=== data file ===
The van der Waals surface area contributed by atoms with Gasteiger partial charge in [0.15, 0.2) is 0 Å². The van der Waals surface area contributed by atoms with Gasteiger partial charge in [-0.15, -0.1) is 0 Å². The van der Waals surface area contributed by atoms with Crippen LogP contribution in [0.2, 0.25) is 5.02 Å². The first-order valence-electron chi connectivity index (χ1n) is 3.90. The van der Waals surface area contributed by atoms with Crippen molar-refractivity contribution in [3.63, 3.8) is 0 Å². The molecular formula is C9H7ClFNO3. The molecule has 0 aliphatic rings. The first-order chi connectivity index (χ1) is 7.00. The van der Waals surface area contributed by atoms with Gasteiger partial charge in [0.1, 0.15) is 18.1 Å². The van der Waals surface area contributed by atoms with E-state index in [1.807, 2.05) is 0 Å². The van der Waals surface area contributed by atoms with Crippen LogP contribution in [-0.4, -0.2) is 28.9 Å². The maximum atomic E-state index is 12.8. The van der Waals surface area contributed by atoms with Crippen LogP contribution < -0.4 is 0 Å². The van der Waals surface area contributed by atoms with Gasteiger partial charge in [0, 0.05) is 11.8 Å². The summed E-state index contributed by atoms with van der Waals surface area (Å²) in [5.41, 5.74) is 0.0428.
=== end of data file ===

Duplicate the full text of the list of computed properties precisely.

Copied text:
The van der Waals surface area contributed by atoms with Gasteiger partial charge in [0.15, 0.2) is 0 Å². The van der Waals surface area contributed by atoms with Gasteiger partial charge in [-0.15, -0.1) is 0 Å². The van der Waals surface area contributed by atoms with Crippen LogP contribution in [0.2, 0.25) is 5.02 Å². The first-order valence-electron chi connectivity index (χ1n) is 3.90. The van der Waals surface area contributed by atoms with Crippen molar-refractivity contribution in [3.63, 3.8) is 0 Å². The molecular formula is C9H7ClFNO3. The molecule has 0 aliphatic rings. The first-order chi connectivity index (χ1) is 7.00. The van der Waals surface area contributed by atoms with Gasteiger partial charge in [0.1, 0.15) is 18.1 Å². The van der Waals surface area contributed by atoms with E-state index in [1.807, 2.05) is 0 Å². The van der Waals surface area contributed by atoms with Crippen LogP contribution in [-0.4, -0.2) is 28.9 Å². The maximum atomic E-state index is 12.8. The van der Waals surface area contributed by atoms with Crippen LogP contribution < -0.4 is 0 Å². The van der Waals surface area contributed by atoms with Gasteiger partial charge in [0, 0.05) is 11.8 Å². The summed E-state index contributed by atoms with van der Waals surface area (Å²) in [5.41, 5.74) is 0.0428.